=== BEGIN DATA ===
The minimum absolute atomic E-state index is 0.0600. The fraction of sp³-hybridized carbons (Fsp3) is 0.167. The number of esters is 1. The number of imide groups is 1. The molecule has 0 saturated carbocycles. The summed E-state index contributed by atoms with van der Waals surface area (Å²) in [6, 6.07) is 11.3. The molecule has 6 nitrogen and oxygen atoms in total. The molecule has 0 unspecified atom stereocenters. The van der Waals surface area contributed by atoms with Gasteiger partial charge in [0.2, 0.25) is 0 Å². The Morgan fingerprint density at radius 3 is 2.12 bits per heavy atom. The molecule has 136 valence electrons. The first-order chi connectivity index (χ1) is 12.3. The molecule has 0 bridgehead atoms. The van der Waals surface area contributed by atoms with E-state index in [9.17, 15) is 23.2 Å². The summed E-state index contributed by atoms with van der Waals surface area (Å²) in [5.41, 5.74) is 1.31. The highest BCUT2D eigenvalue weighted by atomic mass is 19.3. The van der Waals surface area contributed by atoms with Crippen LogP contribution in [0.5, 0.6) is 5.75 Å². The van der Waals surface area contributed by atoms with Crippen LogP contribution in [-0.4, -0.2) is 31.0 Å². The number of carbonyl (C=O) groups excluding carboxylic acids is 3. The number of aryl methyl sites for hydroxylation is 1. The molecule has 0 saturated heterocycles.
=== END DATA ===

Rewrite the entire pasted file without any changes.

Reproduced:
The minimum absolute atomic E-state index is 0.0600. The fraction of sp³-hybridized carbons (Fsp3) is 0.167. The number of esters is 1. The number of imide groups is 1. The molecule has 0 saturated carbocycles. The summed E-state index contributed by atoms with van der Waals surface area (Å²) in [6, 6.07) is 11.3. The molecule has 6 nitrogen and oxygen atoms in total. The molecule has 0 unspecified atom stereocenters. The van der Waals surface area contributed by atoms with Gasteiger partial charge in [0.2, 0.25) is 0 Å². The Morgan fingerprint density at radius 3 is 2.12 bits per heavy atom. The molecule has 136 valence electrons. The first-order chi connectivity index (χ1) is 12.3. The molecule has 0 bridgehead atoms. The van der Waals surface area contributed by atoms with E-state index in [9.17, 15) is 23.2 Å². The summed E-state index contributed by atoms with van der Waals surface area (Å²) in [5.41, 5.74) is 1.31. The highest BCUT2D eigenvalue weighted by atomic mass is 19.3. The van der Waals surface area contributed by atoms with Crippen LogP contribution in [0.5, 0.6) is 5.75 Å². The van der Waals surface area contributed by atoms with Crippen LogP contribution in [-0.4, -0.2) is 31.0 Å². The number of carbonyl (C=O) groups excluding carboxylic acids is 3. The number of aryl methyl sites for hydroxylation is 1. The molecule has 0 saturated heterocycles.